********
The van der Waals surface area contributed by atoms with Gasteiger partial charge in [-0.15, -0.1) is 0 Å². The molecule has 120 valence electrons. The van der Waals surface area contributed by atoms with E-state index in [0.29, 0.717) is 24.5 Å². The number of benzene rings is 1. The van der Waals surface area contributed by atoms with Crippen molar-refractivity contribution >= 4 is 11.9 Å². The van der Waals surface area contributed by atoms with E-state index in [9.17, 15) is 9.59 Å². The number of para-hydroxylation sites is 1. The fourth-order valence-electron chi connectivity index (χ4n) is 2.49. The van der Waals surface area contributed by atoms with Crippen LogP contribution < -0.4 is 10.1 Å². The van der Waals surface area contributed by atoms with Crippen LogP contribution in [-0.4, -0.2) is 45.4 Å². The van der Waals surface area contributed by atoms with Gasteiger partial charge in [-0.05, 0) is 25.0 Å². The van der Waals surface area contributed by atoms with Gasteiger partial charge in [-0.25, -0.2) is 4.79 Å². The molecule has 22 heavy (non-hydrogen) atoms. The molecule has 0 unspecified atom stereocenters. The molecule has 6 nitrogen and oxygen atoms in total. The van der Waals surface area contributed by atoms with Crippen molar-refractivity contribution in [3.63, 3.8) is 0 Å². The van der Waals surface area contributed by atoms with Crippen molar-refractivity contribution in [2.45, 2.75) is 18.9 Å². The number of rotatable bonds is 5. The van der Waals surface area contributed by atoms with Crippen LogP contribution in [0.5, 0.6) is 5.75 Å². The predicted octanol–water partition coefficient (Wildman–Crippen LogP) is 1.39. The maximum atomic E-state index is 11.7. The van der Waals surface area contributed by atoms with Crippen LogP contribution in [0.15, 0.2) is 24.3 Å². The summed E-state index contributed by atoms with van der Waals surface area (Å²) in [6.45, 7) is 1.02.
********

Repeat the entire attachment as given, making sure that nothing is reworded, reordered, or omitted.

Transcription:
The van der Waals surface area contributed by atoms with Gasteiger partial charge in [-0.15, -0.1) is 0 Å². The molecule has 120 valence electrons. The van der Waals surface area contributed by atoms with E-state index in [0.29, 0.717) is 24.5 Å². The number of benzene rings is 1. The van der Waals surface area contributed by atoms with Crippen molar-refractivity contribution >= 4 is 11.9 Å². The van der Waals surface area contributed by atoms with E-state index in [9.17, 15) is 9.59 Å². The number of para-hydroxylation sites is 1. The fourth-order valence-electron chi connectivity index (χ4n) is 2.49. The van der Waals surface area contributed by atoms with Crippen LogP contribution < -0.4 is 10.1 Å². The van der Waals surface area contributed by atoms with Crippen LogP contribution in [-0.4, -0.2) is 45.4 Å². The van der Waals surface area contributed by atoms with Gasteiger partial charge in [-0.05, 0) is 25.0 Å². The van der Waals surface area contributed by atoms with Gasteiger partial charge in [-0.25, -0.2) is 4.79 Å². The molecule has 22 heavy (non-hydrogen) atoms. The molecule has 0 unspecified atom stereocenters. The molecule has 6 nitrogen and oxygen atoms in total. The van der Waals surface area contributed by atoms with Crippen molar-refractivity contribution in [3.63, 3.8) is 0 Å². The van der Waals surface area contributed by atoms with Crippen molar-refractivity contribution in [2.45, 2.75) is 18.9 Å². The number of rotatable bonds is 5. The van der Waals surface area contributed by atoms with Crippen LogP contribution in [0.5, 0.6) is 5.75 Å². The predicted octanol–water partition coefficient (Wildman–Crippen LogP) is 1.39. The maximum atomic E-state index is 11.7. The van der Waals surface area contributed by atoms with Crippen LogP contribution in [0.15, 0.2) is 24.3 Å². The summed E-state index contributed by atoms with van der Waals surface area (Å²) in [6.45, 7) is 1.02.